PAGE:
When you start with something exceptional, subtle refinements can go a long way.
That seems to be HTC's philosophy with its One line of flagship phones. From the first One (M7) device to last year's One (M8), the company kept the same critically praised foundation and introduced numerous iterative enhancements. And now, that same tactic is in play once again with this year's One M9, which sees HTC sticking to its guns and working to fine-tune the phone ever closer to perfection.
The One M9 goes on sale at all the major U.S. carriers on April 10 (the same day Samsung's Galaxy S6 debuts -- coincidence?). It'll generally cost $200 on contract or $600 to $700 unlocked, either up front or spread out over a monthly payment plan. HTC is also selling an unlocked version of the phone directly for $649.
So what's the new One actually like to use -- and has HTC done enough to make it worth buying? After using it as my main phone for the past several days, here's what I've discovered.
Body and display
Let's get one thing out of the way first: Yes, the One M9 looks a lot like its predecessor. But aside from people who spend their time studying smartphones, who really cares?
It's easy to get caught up in the tech-blog bubble that tells us every new device needs to reinvent the wheel and introduce a dazzling new design. The truth, though, is that last year's One (M8) was a spectacularly well-designed phone that's held up remarkably well over time -- and while refining something that works may not excite pundits, it's not necessarily a bad thing when it comes to real-world usage.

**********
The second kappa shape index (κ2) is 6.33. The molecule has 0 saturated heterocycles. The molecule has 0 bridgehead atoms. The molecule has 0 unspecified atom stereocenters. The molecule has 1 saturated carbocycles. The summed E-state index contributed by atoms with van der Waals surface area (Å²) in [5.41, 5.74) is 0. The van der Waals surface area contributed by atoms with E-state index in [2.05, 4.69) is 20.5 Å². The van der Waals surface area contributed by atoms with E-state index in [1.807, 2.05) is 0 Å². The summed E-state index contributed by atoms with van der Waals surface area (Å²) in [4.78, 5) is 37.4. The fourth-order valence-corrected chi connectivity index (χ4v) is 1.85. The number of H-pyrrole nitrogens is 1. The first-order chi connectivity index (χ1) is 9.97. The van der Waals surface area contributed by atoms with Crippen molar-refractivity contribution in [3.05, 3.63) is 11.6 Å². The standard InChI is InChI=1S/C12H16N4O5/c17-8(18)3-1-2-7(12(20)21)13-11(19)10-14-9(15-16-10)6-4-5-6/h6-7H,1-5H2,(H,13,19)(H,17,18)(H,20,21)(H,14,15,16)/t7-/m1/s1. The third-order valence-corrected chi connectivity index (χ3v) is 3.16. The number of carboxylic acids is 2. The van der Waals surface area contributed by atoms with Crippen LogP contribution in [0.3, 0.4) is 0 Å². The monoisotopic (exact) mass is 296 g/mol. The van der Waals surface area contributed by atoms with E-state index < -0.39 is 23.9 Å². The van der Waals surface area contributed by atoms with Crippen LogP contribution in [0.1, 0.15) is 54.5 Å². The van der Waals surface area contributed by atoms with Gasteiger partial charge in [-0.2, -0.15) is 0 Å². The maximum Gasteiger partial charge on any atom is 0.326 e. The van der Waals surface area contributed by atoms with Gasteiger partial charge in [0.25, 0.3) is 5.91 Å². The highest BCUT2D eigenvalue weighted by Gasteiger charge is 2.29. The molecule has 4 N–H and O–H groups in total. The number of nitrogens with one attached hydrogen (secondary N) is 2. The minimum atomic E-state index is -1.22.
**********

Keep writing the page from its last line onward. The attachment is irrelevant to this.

I realized that quickly when I took my M9 review unit out of its box last month: Familiar as it may be, the new One shows a level of sophistication and attention to detail that few other electronics can match. This is one thoughtfully designed phone, and the changes from last year's flagship -- while undeniably subtle -- add up to make a meaningful difference in what the device is like to use.
To wit: The One M9 is a touch shorter and narrower than last year's M8, at 5.7 x 2.7 x 0.38 in. and 5.5 oz. Factor in a less slippery finish on its back and a newly added "lip" along its perimeter, and the phone is significantly more comfortable to hold than its predecessor. At last, the One no longer feels awkwardly tall or annoyingly slippery. The improvement is evident from the moment you pick up the new device.
Sign up for CIO Asia eNewsletters.